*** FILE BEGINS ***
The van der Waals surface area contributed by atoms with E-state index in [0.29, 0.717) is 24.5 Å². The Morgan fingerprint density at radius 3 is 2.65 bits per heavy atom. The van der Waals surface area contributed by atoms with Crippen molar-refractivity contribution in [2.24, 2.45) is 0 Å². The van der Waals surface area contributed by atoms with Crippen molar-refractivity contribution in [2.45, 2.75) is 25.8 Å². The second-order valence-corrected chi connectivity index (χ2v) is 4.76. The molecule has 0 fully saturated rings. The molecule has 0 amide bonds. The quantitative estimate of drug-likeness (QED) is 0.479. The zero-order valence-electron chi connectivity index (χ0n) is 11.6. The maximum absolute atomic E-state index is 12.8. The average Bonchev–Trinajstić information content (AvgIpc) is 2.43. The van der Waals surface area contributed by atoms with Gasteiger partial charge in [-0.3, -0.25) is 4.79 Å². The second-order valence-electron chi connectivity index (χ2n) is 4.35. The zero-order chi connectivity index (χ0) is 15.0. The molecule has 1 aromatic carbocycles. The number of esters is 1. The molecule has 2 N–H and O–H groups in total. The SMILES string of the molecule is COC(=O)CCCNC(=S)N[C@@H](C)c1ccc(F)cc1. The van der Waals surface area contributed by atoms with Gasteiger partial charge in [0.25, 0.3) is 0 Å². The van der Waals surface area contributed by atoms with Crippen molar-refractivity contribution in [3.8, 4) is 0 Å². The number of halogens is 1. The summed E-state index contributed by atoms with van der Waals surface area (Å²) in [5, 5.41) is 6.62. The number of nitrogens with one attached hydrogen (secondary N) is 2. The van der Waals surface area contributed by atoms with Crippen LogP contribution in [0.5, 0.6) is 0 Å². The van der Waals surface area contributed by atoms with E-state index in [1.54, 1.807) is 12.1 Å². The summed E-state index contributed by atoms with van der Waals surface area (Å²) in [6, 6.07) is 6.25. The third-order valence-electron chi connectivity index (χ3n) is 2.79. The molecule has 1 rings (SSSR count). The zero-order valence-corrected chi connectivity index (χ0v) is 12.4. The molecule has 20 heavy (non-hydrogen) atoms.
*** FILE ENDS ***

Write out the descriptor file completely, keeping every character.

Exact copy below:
The van der Waals surface area contributed by atoms with E-state index in [0.29, 0.717) is 24.5 Å². The Morgan fingerprint density at radius 3 is 2.65 bits per heavy atom. The van der Waals surface area contributed by atoms with Crippen molar-refractivity contribution in [2.24, 2.45) is 0 Å². The van der Waals surface area contributed by atoms with Crippen molar-refractivity contribution in [2.45, 2.75) is 25.8 Å². The second-order valence-corrected chi connectivity index (χ2v) is 4.76. The molecule has 0 fully saturated rings. The molecule has 0 amide bonds. The quantitative estimate of drug-likeness (QED) is 0.479. The zero-order valence-electron chi connectivity index (χ0n) is 11.6. The maximum absolute atomic E-state index is 12.8. The average Bonchev–Trinajstić information content (AvgIpc) is 2.43. The van der Waals surface area contributed by atoms with Gasteiger partial charge in [-0.3, -0.25) is 4.79 Å². The second-order valence-electron chi connectivity index (χ2n) is 4.35. The zero-order chi connectivity index (χ0) is 15.0. The molecule has 1 aromatic carbocycles. The number of esters is 1. The molecule has 2 N–H and O–H groups in total. The SMILES string of the molecule is COC(=O)CCCNC(=S)N[C@@H](C)c1ccc(F)cc1. The van der Waals surface area contributed by atoms with Gasteiger partial charge in [0.25, 0.3) is 0 Å². The van der Waals surface area contributed by atoms with Crippen molar-refractivity contribution in [3.8, 4) is 0 Å². The number of halogens is 1. The summed E-state index contributed by atoms with van der Waals surface area (Å²) in [5, 5.41) is 6.62. The number of nitrogens with one attached hydrogen (secondary N) is 2. The van der Waals surface area contributed by atoms with Crippen LogP contribution in [0.5, 0.6) is 0 Å². The van der Waals surface area contributed by atoms with E-state index in [1.54, 1.807) is 12.1 Å². The summed E-state index contributed by atoms with van der Waals surface area (Å²) in [6, 6.07) is 6.25. The third-order valence-electron chi connectivity index (χ3n) is 2.79. The molecule has 1 rings (SSSR count). The zero-order valence-corrected chi connectivity index (χ0v) is 12.4. The molecule has 20 heavy (non-hydrogen) atoms.